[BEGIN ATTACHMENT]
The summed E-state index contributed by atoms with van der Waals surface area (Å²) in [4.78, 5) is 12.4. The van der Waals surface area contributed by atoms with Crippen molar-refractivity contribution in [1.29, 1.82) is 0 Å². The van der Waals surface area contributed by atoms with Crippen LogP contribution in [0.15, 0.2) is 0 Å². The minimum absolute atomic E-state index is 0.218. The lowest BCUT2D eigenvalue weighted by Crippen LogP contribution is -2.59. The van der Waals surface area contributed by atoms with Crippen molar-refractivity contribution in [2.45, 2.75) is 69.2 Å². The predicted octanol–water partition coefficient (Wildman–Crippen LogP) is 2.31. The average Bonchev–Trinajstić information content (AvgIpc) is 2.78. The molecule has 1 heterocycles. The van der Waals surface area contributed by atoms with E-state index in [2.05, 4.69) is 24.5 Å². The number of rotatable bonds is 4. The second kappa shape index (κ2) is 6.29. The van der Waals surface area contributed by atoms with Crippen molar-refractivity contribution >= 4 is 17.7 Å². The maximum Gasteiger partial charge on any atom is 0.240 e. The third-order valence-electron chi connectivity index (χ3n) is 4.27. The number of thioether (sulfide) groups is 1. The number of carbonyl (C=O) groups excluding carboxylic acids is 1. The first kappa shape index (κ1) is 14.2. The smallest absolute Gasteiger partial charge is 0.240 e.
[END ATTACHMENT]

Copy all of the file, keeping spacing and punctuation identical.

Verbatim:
The summed E-state index contributed by atoms with van der Waals surface area (Å²) in [4.78, 5) is 12.4. The van der Waals surface area contributed by atoms with Crippen molar-refractivity contribution in [1.29, 1.82) is 0 Å². The van der Waals surface area contributed by atoms with Crippen LogP contribution in [0.15, 0.2) is 0 Å². The minimum absolute atomic E-state index is 0.218. The lowest BCUT2D eigenvalue weighted by Crippen LogP contribution is -2.59. The van der Waals surface area contributed by atoms with Crippen molar-refractivity contribution in [2.45, 2.75) is 69.2 Å². The predicted octanol–water partition coefficient (Wildman–Crippen LogP) is 2.31. The average Bonchev–Trinajstić information content (AvgIpc) is 2.78. The molecule has 1 heterocycles. The van der Waals surface area contributed by atoms with E-state index in [2.05, 4.69) is 24.5 Å². The number of rotatable bonds is 4. The second kappa shape index (κ2) is 6.29. The van der Waals surface area contributed by atoms with Crippen molar-refractivity contribution >= 4 is 17.7 Å². The maximum Gasteiger partial charge on any atom is 0.240 e. The third-order valence-electron chi connectivity index (χ3n) is 4.27. The number of thioether (sulfide) groups is 1. The number of carbonyl (C=O) groups excluding carboxylic acids is 1. The first kappa shape index (κ1) is 14.2. The smallest absolute Gasteiger partial charge is 0.240 e.